Many believe that Steinbeck's time among California's working class lent to his ability to accurately depict the lives of migrant workers in this novel - and several others. Some truckers at the coffee shop see this interchange and leave Mae an extra-large tip. Having seen handbills advertising fruit-picking jobs in California, they envision the trip to California as their only hope of getting their lives back on track. At this camp, the Joads find some comfort and friendship, but only Tom can find work. The police are under the control of the local landowners and they hate the people from Oklahoma most. On his travels home, Tom meets a onetime preacher, Jim Casy, a talkative man gripped by doubts over religious teachings and the presence of sin. Pa gets the rest of the men from the boxcars to help build a dam to protect the boxcars.
En route to California, Grama Joad had gotten sicker and sicker. As they exit Oklahoma and enter Texas, the car breaks down and needs a new engine part. Dilapidated cars and trucks, loaded down with scrappy possessions, clog Highway 66: it seems the entire country is in flight to the Promised Land of California. Tom wants the family to continue on toward California, while he and Casy stay behind and fix the car. First-edition dust jacket of The Grapes of Wrath by John Steinbeck 1939 ; artwork by Elmer Hader. He meets Jim Casy, a former preacher who has given up his calling out of a belief that all life is holy—even the parts that are typically thought to be sinful—and that sacredness consists simply in endeavoring to be an equal among the people.
The Joads are still in town, staying at Uncle John Joad's house. The message of the book is of hope and determination. They do, but Granma dies in the car. The Joads make it into California and find a camp in which to stay. He gets a ride from a trucker who drops him off in front of the road that leads to his house.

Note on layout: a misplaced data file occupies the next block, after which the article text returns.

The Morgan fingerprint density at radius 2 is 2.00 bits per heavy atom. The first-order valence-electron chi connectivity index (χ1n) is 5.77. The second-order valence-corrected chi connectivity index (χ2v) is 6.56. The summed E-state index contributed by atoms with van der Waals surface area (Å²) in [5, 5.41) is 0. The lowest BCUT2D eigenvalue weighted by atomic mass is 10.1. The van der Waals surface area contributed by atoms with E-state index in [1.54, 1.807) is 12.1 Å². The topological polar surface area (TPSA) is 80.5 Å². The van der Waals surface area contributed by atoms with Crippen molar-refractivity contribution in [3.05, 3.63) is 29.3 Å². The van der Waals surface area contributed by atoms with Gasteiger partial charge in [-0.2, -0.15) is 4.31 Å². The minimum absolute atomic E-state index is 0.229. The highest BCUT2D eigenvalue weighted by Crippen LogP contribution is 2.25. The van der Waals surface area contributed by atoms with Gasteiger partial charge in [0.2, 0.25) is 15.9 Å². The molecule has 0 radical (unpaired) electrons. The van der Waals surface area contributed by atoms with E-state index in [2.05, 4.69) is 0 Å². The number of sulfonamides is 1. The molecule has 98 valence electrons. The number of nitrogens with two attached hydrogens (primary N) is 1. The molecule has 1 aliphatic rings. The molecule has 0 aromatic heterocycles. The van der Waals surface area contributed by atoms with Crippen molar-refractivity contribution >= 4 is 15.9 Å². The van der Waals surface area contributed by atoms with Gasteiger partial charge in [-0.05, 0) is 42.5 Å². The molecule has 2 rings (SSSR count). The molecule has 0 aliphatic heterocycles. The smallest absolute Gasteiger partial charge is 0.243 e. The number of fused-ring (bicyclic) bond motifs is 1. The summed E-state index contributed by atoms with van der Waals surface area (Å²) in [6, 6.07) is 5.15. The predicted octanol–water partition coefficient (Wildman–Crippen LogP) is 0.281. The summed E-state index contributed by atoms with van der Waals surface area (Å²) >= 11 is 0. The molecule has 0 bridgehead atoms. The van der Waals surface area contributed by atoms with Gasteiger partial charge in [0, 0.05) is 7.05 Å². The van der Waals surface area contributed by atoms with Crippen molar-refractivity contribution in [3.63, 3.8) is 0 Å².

The Grapes of Wrath by John Steinbeck The Grapes of Wrath was written in 1939 and portrays life in the Dust Bowl during the Great Depression. Also Rosasharn has become very ill and gives birth to a stillborn child. They and the others in their circumstances were victims of nature and greed. In this image, Steinbeck powerfully dramatizes the desperate plight of Depression-era migrant workers, whom the author felt had been abandoned by society. In California people denied what was in The Grapes of Wrath. So the Joads leave, with the exception of Casy who got mixed up in the run-in with the sheriff, and they find another government camp that is clean, fair, and protected from the police. Life is going well until Ruthie, Tom's youngest sister, tells a girl about Tom.
The family moves on again, because they are told the camp is going to burned down that night. The Joads drive to Bakersfield. The sheriff tells everyone that the camp will be burned. When Tom and a friend from the Hooverville try to negotiate better wages from a contractor, they get into a tussle with a deputy. They stop in a migrant encampment, where they speak with a man named Floyd Knowles, who informs them that jobs are scarce, available pay is poor, and families are literally starving to death in the makeshift migrant camps. Casy is killed when someone hits him in the head with a pick-axe.
They soon reach a barn, in which they find a small boy and a starving man. Finally, betrayal plays a big role in the story. At the government camp, the Joads are shocked to find how well the other residents treat them and how efficiently this society which even features democratic elections functions. While there he and his new friends, the Wilkies, find out the big landowners are going to try to start trouble at the Saturday night dance, so the police can be brought into the camp. They head north toward the government camp.
The historical context of the time, as well as the author's own efforts to personally understand the story he was telling, were driving forces in the creation of this literary realism novel. © 1940 Twentieth Century-Fox Film Corporation Tom Joad, newly released from prison after serving a sentence for manslaughter, makes his way home, and along the way he is joined by Jim Casy, a former preacher. Themes Themes are the fundamental and often universal ideas explored in a literary work. The Joads give the Wilsons some money and then leaves them. Before the Joads set out on their journey again, they find a man returning from California, who tells them that there is no work there and that the promises of work in the flyers are all fraudulent.
With Grandma Joad nearly dead, the family packs up and makes the final push into California. Depicted in the novel is the plight of American migrant workers, mirroring the problems of real Americans at the time. The Multiplying Effects of Selfishness and Altruism According to Steinbeck, many of the evils that plague the Joad family and the migrants stem from selfishness. The family comes across a Hooverville after making arrangements to have Granma buried by the county. The Grapes of Wrath, for many, humanized the experiences being felt across the country, in a story that spanned job loss, hardship and the pursuit of the American dream.